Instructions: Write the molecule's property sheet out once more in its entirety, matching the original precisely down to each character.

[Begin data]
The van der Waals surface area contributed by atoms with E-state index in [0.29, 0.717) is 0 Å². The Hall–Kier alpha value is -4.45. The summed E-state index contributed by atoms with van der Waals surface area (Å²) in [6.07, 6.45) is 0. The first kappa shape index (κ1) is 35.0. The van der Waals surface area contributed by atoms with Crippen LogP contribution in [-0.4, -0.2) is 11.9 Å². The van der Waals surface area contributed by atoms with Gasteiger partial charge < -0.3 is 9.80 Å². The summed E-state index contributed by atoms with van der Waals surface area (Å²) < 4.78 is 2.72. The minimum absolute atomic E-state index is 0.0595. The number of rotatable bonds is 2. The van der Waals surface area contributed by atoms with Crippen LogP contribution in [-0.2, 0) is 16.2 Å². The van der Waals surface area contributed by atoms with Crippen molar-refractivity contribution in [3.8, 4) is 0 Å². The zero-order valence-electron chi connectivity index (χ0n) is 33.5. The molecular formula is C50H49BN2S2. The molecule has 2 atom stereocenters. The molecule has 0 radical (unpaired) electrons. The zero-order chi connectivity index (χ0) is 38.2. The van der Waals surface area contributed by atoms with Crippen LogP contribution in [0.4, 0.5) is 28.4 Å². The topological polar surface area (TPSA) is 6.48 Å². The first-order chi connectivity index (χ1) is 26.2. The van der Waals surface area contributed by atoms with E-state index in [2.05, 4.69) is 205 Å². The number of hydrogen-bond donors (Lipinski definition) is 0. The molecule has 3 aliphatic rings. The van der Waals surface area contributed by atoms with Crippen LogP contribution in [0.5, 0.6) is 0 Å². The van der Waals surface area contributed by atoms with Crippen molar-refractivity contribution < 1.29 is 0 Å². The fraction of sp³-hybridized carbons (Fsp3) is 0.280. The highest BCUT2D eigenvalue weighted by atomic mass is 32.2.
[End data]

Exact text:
The van der Waals surface area contributed by atoms with E-state index in [0.29, 0.717) is 0 Å². The Hall–Kier alpha value is -4.45. The summed E-state index contributed by atoms with van der Waals surface area (Å²) in [6.07, 6.45) is 0. The first kappa shape index (κ1) is 35.0. The van der Waals surface area contributed by atoms with Crippen LogP contribution in [-0.4, -0.2) is 11.9 Å². The van der Waals surface area contributed by atoms with Gasteiger partial charge < -0.3 is 9.80 Å². The summed E-state index contributed by atoms with van der Waals surface area (Å²) < 4.78 is 2.72. The minimum absolute atomic E-state index is 0.0595. The number of rotatable bonds is 2. The van der Waals surface area contributed by atoms with Crippen LogP contribution in [-0.2, 0) is 16.2 Å². The van der Waals surface area contributed by atoms with Crippen molar-refractivity contribution in [3.8, 4) is 0 Å². The zero-order valence-electron chi connectivity index (χ0n) is 33.5. The molecular formula is C50H49BN2S2. The molecule has 2 atom stereocenters. The molecule has 0 radical (unpaired) electrons. The zero-order chi connectivity index (χ0) is 38.2. The van der Waals surface area contributed by atoms with Crippen LogP contribution in [0.4, 0.5) is 28.4 Å². The topological polar surface area (TPSA) is 6.48 Å². The first-order chi connectivity index (χ1) is 26.2. The van der Waals surface area contributed by atoms with E-state index in [2.05, 4.69) is 205 Å². The number of hydrogen-bond donors (Lipinski definition) is 0. The molecule has 3 aliphatic rings. The van der Waals surface area contributed by atoms with Crippen LogP contribution in [0.5, 0.6) is 0 Å². The van der Waals surface area contributed by atoms with Crippen molar-refractivity contribution < 1.29 is 0 Å². The fraction of sp³-hybridized carbons (Fsp3) is 0.280. The highest BCUT2D eigenvalue weighted by atomic mass is 32.2.